# Powering cell phone from arduino

I am a beginner in electronics and I want to ask you a simple question. Can I power my old SE w200i directly from arduino, using resistive divider like this one: https://en.wikipedia.org/wiki/Voltage_divider

r1=100Ω r2=3*100Ω v2= 3.75V. Orginal battery from this phone is 3.7V. Is there any possibility that it'll work?

// also i was thinking about something like this:

Is there any possibility that it'll work?

I think not.

Your 400 ohm divider with no load (i.e. no phone connected) draws 0.012 Amps. If you increase the load even slightly, your voltage divider will produce a much lower voltage.

A cellphone can draw up to 1.6A from it's battery. You can't supply that from a 5V supply through a 100 ohm resistor (consider V=IR)

The maximum current that 5V can drive through 100 ohms is 0.05 Amps.

Even with a high efficiency regulator instead of a voltage divider - this doesn't look to me like it will work.

If you power the Arduino (say a Duemilanove or similar) from 12V, then I think you have 11.3V available on the Vin pin of the headers. I'm not sure what the current limit is on this. You'd need to check that it can cope with the max/peak draw by the phone.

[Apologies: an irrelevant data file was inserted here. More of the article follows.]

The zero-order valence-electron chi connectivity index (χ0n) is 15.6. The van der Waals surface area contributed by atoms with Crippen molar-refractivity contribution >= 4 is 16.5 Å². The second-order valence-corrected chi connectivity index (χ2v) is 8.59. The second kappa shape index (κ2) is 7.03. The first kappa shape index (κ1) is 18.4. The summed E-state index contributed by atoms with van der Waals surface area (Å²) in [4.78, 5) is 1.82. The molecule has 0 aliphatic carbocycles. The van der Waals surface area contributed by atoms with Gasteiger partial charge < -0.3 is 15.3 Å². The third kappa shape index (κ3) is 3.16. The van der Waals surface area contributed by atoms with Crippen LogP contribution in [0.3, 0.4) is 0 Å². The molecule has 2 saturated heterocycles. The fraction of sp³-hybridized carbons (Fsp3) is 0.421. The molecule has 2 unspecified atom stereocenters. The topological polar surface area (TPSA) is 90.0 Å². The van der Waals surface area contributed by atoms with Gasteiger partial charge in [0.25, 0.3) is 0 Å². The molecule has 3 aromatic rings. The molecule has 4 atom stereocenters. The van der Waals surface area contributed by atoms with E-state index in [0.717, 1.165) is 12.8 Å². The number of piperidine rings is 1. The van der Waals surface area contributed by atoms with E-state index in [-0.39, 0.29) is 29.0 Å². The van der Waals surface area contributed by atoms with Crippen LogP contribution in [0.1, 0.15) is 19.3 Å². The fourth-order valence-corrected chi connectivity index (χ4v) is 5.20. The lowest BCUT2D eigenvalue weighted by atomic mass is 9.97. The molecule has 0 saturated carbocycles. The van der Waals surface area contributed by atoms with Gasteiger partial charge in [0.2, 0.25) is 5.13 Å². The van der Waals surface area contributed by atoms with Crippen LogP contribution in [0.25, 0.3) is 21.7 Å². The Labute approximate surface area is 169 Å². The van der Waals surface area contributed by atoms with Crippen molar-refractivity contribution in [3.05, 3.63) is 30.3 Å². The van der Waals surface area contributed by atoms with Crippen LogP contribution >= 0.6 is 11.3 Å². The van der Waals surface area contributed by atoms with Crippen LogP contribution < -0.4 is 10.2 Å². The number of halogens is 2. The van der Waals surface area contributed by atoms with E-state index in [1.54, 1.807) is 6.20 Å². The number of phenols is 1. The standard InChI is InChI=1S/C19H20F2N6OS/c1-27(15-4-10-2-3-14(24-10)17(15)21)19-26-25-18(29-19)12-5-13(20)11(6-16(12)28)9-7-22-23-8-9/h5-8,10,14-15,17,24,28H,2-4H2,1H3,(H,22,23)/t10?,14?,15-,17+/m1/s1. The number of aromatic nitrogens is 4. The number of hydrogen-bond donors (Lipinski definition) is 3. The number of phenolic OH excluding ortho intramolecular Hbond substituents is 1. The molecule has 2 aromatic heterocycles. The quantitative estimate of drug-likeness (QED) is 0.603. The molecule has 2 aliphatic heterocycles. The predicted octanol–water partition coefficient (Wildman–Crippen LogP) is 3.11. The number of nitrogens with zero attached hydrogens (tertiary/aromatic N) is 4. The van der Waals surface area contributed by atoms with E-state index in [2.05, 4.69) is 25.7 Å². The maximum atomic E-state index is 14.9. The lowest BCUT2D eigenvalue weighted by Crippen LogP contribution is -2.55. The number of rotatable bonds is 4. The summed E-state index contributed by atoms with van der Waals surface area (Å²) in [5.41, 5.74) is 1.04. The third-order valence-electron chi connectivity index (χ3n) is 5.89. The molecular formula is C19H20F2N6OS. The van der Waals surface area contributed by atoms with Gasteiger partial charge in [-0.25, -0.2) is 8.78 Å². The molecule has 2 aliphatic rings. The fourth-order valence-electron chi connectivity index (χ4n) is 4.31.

According to this answer Vin can not supply more than 1A. So you need to be sure your phone has untypically low peak-current requirements.

An LM317 supplying 3.7V 1A from a 11.3V supply will waste a lot of power. It will get hot if that current is drawn for long (which I would guess it isn't). I'd size the LM317 heatsink for an average current of 300 mA in talk mode since that seems to be a typical average current draw. You should probably measure current draw peak and average before prototyping this.

Someone with more experience will hopefully comment if I've made too many blunders in this answer.